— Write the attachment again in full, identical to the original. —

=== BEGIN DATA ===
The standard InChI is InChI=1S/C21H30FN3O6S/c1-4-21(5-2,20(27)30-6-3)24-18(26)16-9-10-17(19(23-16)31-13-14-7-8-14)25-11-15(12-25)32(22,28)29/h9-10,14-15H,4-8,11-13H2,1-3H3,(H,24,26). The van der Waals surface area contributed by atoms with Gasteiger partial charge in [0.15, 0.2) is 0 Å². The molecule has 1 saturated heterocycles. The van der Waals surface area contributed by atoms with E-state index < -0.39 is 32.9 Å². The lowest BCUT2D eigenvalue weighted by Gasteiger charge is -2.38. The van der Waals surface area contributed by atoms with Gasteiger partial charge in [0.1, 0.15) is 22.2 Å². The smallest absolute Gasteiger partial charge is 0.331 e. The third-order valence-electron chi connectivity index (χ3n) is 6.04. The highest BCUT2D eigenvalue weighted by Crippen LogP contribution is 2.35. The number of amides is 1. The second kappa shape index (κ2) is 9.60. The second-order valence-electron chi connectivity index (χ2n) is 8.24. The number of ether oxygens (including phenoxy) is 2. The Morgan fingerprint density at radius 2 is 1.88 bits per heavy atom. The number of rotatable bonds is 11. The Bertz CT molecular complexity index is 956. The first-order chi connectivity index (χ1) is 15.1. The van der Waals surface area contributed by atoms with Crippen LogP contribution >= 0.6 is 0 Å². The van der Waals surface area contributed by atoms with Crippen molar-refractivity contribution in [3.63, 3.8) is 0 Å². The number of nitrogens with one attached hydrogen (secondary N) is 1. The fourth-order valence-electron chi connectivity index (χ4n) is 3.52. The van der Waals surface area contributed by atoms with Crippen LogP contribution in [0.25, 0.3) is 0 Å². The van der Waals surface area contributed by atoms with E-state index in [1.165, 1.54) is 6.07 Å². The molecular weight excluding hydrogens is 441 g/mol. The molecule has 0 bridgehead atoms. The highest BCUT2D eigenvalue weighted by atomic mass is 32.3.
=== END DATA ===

The standard InChI is InChI=1S/C21H30FN3O6S/c1-4-21(5-2,20(27)30-6-3)24-18(26)16-9-10-17(19(23-16)31-13-14-7-8-14)25-11-15(12-25)32(22,28)29/h9-10,14-15H,4-8,11-13H2,1-3H3,(H,24,26). The van der Waals surface area contributed by atoms with Gasteiger partial charge in [0.15, 0.2) is 0 Å². The molecule has 1 saturated heterocycles. The van der Waals surface area contributed by atoms with E-state index < -0.39 is 32.9 Å². The lowest BCUT2D eigenvalue weighted by Gasteiger charge is -2.38. The van der Waals surface area contributed by atoms with Gasteiger partial charge in [0.1, 0.15) is 22.2 Å². The smallest absolute Gasteiger partial charge is 0.331 e. The third-order valence-electron chi connectivity index (χ3n) is 6.04. The highest BCUT2D eigenvalue weighted by Crippen LogP contribution is 2.35. The number of amides is 1. The second kappa shape index (κ2) is 9.60. The second-order valence-electron chi connectivity index (χ2n) is 8.24. The number of ether oxygens (including phenoxy) is 2. The Morgan fingerprint density at radius 2 is 1.88 bits per heavy atom. The number of rotatable bonds is 11. The Bertz CT molecular complexity index is 956. The first-order chi connectivity index (χ1) is 15.1. The van der Waals surface area contributed by atoms with Crippen LogP contribution >= 0.6 is 0 Å². The van der Waals surface area contributed by atoms with Crippen molar-refractivity contribution in [3.63, 3.8) is 0 Å². The number of nitrogens with one attached hydrogen (secondary N) is 1. The fourth-order valence-electron chi connectivity index (χ4n) is 3.52. The van der Waals surface area contributed by atoms with Crippen LogP contribution in [0.25, 0.3) is 0 Å². The van der Waals surface area contributed by atoms with E-state index in [1.165, 1.54) is 6.07 Å². The molecular weight excluding hydrogens is 441 g/mol. The molecule has 0 bridgehead atoms. The highest BCUT2D eigenvalue weighted by atomic mass is 32.3.